30 for 30 Profile: Purdue University Women in Engineering Program
The Women in Engineering Program at Purdue University College of Engineering is dedicated to enriching the profession of engineering through the full participation of women, and develops and directs activities that provide encouragement for girls and young women to study engineering, information about careers and companies, and an environment conducive to the successful completion of students' studies.
Dr. Beth M. Holloway is the Leah H. Jamieson Director of Women in Engineering, a position she has held for twenty years, and also the Assistant Dean for Diversity and Engagement. Holloway is a member of the Board of Directors of the American Society for Engineering Education (ASEE). She has served as WEPAN President and on the WEPAN Board of Directors. Her interest in advocacy work stemmed from her time working in industry, when she was tasked with recruitment efforts. “I’d look around at how many women were working in engineering, and felt that there weren’t as many as there should be,” she says.
Purdue is a Women in Engineering Proactive Network (WEPAN) 30 for 30 Institutional Champion. “My predecessor in the Women in Engineering Program, Dr. Jane Zimmer Daniels, was one of the founders of WEPAN, so our relationship with the organization has been there from the beginning,” says Holloway.
She views WEPAN membership as valuable in a number of ways.
“The connection to a professional community working on diversifying engineering education is so important, because it comes with opportunities for professional development, collaboration, and sharing of best practices. It really helps us stay connected to what others are doing and it’s a wonderful networking opportunity.”
Established in 1969, Purdue’s Women in Engineering Program was the first of its kind in the nation and has been a model for such programs at other universities. Since then, the enrollment of women in the College of Engineering has increased from less than one percent to the current 26 percent.
The Program strives to build community at multiple levels for its students. For example, the Women in Engineering Residential Program allows first-year women majoring in engineering to opt to live together on designated housing floors. This clustering promotes informal, spontaneous conversations, which can turn into study groups, which can turn into friendships. The Program also has a robust undergraduate peer mentoring program, where juniors and seniors create networks with first-years and sophomores in a variety of situations.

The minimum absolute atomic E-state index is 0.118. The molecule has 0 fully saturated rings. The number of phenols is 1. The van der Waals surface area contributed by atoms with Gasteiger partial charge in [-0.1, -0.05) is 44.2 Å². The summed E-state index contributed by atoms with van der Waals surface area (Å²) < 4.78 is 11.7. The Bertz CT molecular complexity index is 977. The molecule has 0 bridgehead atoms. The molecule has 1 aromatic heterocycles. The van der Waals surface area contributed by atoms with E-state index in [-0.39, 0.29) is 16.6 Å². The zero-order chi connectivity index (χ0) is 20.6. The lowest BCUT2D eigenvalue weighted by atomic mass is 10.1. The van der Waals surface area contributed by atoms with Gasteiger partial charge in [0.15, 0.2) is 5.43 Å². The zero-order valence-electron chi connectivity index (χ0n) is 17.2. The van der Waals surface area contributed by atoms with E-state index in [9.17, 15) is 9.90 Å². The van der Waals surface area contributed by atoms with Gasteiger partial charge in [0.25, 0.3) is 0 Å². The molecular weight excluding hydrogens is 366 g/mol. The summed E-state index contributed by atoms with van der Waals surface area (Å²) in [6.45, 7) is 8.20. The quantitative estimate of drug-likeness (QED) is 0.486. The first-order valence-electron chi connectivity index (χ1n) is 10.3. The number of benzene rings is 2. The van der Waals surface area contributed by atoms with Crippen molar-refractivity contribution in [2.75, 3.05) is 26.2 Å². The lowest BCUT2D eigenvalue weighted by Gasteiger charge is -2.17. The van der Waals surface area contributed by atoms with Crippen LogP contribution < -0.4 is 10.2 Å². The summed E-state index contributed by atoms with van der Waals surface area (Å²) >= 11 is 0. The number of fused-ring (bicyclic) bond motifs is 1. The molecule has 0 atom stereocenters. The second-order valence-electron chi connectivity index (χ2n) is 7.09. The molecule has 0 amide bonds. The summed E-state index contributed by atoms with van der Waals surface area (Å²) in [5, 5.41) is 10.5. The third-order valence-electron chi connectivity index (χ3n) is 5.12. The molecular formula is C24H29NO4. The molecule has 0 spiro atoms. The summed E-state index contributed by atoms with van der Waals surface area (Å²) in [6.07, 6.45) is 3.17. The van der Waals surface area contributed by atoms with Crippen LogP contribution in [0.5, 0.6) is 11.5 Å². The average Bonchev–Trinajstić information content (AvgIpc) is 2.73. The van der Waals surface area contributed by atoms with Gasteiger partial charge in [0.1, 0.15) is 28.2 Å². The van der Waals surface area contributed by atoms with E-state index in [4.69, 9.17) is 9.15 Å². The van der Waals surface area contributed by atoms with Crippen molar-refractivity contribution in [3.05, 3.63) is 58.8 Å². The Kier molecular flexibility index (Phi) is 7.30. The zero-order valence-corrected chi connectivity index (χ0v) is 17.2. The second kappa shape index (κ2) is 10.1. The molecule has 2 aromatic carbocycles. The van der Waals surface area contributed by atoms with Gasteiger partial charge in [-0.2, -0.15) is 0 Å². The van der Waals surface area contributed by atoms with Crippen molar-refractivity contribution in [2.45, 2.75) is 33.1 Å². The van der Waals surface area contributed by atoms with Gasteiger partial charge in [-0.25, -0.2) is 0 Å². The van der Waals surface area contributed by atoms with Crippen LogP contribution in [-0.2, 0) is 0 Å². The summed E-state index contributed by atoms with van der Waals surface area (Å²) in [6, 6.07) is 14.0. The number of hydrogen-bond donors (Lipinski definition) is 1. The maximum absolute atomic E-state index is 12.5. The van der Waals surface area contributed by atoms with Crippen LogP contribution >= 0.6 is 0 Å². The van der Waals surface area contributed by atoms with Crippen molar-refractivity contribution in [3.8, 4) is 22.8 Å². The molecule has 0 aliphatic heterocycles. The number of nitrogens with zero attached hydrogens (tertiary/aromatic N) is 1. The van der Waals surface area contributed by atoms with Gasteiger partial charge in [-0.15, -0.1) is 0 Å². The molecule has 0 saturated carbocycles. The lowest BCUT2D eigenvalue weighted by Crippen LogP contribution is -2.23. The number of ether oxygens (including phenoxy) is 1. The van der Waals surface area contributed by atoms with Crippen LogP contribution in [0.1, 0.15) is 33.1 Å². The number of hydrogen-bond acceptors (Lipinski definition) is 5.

Community with the broader Purdue network is created in part through the Women in Engineering Seminar, a one-credit course that began in 1977. Alumnae return and share stories about their experiences in engineering, which range from career choices and their daily routines on the job, to challenges and successes in their professions. The class is popular, with over 300 students regularly signing up each year. Holloway herself remembers attending the class as a first year engineering student at Purdue, and later came back to be a speaker when she was working in industry. “It’s a great way for students to be inspired about the possibilities open to them. Many speakers will mention how they remember taking the class themselves as students, and how impactful it was, so it’s a great circle of engagement.”
WIEP also runs outreach programs for K-10th grade students. The goal, according to Holloway, isn’t really to improve application numbers, but to introduce kids to engineering and to the idea that women can be competent, capable, and successful engineers. “You’re often told that if you love math and science, you should be an engineer,” says Holloway. “What we try to tell kids and parents is that math and science are tools engineers use, and that the engineering process is what makes the field unique. Engineering is a way to make an impact on the world, to turn your ideas and imagination into something tangible and useful.”
Holloway is proud of the growth of the Women in Engineering Program. When she started as Director, the mentoring program served 96 students, and the program was conducting one summer camp that served 40 students a year. Now, the mentoring program serves close to 600 undergrads yearly, and over 4,000 K-10th grade students take part in outreach programs each year. “Our goal is always to provide enough types of programming and spaces so that interested students can participate, and to make sure our programming is providing value and inspiration.”